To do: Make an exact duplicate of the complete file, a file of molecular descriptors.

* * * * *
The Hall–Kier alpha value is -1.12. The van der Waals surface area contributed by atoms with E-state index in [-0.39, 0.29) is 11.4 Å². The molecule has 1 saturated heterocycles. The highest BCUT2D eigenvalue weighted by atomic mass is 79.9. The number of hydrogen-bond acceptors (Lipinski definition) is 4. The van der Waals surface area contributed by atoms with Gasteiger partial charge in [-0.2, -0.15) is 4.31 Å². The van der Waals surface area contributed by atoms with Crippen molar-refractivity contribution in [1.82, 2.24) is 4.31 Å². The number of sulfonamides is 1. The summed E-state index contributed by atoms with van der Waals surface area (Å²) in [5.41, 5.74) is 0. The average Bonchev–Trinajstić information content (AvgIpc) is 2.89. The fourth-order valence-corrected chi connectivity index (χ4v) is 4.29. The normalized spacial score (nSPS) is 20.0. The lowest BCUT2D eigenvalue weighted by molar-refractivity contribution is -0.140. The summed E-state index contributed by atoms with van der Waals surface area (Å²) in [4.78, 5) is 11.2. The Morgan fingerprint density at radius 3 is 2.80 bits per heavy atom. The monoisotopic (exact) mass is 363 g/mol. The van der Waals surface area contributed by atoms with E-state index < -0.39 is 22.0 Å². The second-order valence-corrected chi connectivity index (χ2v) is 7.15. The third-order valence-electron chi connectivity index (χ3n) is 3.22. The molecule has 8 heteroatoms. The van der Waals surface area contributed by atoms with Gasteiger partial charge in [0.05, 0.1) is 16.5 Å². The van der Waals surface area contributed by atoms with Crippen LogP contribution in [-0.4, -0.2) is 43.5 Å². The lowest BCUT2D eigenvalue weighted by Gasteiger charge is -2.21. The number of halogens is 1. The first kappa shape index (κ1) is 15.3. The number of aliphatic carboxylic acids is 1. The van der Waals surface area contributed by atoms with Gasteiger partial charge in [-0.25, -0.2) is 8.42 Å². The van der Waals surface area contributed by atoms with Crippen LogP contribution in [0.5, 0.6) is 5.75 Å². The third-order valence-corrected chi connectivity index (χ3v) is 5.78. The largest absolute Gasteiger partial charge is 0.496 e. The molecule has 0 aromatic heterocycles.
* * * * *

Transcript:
The Hall–Kier alpha value is -1.12. The van der Waals surface area contributed by atoms with E-state index in [-0.39, 0.29) is 11.4 Å². The molecule has 1 saturated heterocycles. The highest BCUT2D eigenvalue weighted by atomic mass is 79.9. The number of hydrogen-bond acceptors (Lipinski definition) is 4. The van der Waals surface area contributed by atoms with Gasteiger partial charge in [-0.2, -0.15) is 4.31 Å². The van der Waals surface area contributed by atoms with Crippen molar-refractivity contribution in [1.82, 2.24) is 4.31 Å². The number of sulfonamides is 1. The summed E-state index contributed by atoms with van der Waals surface area (Å²) in [5.41, 5.74) is 0. The average Bonchev–Trinajstić information content (AvgIpc) is 2.89. The fourth-order valence-corrected chi connectivity index (χ4v) is 4.29. The normalized spacial score (nSPS) is 20.0. The lowest BCUT2D eigenvalue weighted by molar-refractivity contribution is -0.140. The summed E-state index contributed by atoms with van der Waals surface area (Å²) in [4.78, 5) is 11.2. The Morgan fingerprint density at radius 3 is 2.80 bits per heavy atom. The monoisotopic (exact) mass is 363 g/mol. The van der Waals surface area contributed by atoms with E-state index < -0.39 is 22.0 Å². The second-order valence-corrected chi connectivity index (χ2v) is 7.15. The third-order valence-electron chi connectivity index (χ3n) is 3.22. The molecule has 8 heteroatoms. The van der Waals surface area contributed by atoms with Gasteiger partial charge in [0.05, 0.1) is 16.5 Å². The van der Waals surface area contributed by atoms with Crippen LogP contribution in [-0.4, -0.2) is 43.5 Å². The lowest BCUT2D eigenvalue weighted by Gasteiger charge is -2.21. The number of halogens is 1. The first kappa shape index (κ1) is 15.3. The number of aliphatic carboxylic acids is 1. The van der Waals surface area contributed by atoms with Gasteiger partial charge in [-0.25, -0.2) is 8.42 Å². The van der Waals surface area contributed by atoms with Crippen LogP contribution in [0.5, 0.6) is 5.75 Å². The third-order valence-corrected chi connectivity index (χ3v) is 5.78. The largest absolute Gasteiger partial charge is 0.496 e. The molecule has 0 aromatic heterocycles.